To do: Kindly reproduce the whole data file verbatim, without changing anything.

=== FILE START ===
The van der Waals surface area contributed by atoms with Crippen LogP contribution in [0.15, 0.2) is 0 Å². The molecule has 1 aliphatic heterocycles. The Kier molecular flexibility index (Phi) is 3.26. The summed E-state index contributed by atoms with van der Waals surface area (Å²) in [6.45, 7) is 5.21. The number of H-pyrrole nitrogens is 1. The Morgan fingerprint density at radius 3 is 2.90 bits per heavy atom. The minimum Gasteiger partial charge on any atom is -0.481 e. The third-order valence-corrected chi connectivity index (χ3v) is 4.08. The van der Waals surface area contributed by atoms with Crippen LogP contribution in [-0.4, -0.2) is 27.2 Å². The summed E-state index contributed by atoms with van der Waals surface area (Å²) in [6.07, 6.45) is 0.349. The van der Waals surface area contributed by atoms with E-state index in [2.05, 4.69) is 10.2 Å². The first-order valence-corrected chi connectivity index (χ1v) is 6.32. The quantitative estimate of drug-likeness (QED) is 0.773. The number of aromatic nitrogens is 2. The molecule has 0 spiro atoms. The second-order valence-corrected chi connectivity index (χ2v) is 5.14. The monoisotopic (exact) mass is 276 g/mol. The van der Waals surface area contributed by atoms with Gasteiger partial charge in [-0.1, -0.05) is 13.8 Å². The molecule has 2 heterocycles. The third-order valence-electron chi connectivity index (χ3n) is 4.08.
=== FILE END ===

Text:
The van der Waals surface area contributed by atoms with Crippen LogP contribution in [0.15, 0.2) is 0 Å². The molecule has 1 aliphatic heterocycles. The Kier molecular flexibility index (Phi) is 3.26. The summed E-state index contributed by atoms with van der Waals surface area (Å²) in [6.45, 7) is 5.21. The number of H-pyrrole nitrogens is 1. The Morgan fingerprint density at radius 3 is 2.90 bits per heavy atom. The minimum Gasteiger partial charge on any atom is -0.481 e. The third-order valence-corrected chi connectivity index (χ3v) is 4.08. The van der Waals surface area contributed by atoms with Crippen LogP contribution in [-0.4, -0.2) is 27.2 Å². The summed E-state index contributed by atoms with van der Waals surface area (Å²) in [6.07, 6.45) is 0.349. The van der Waals surface area contributed by atoms with E-state index in [2.05, 4.69) is 10.2 Å². The first-order valence-corrected chi connectivity index (χ1v) is 6.32. The quantitative estimate of drug-likeness (QED) is 0.773. The number of aromatic nitrogens is 2. The molecule has 0 spiro atoms. The second-order valence-corrected chi connectivity index (χ2v) is 5.14. The monoisotopic (exact) mass is 276 g/mol. The van der Waals surface area contributed by atoms with Gasteiger partial charge in [-0.1, -0.05) is 13.8 Å². The molecule has 2 heterocycles. The third-order valence-electron chi connectivity index (χ3n) is 4.08.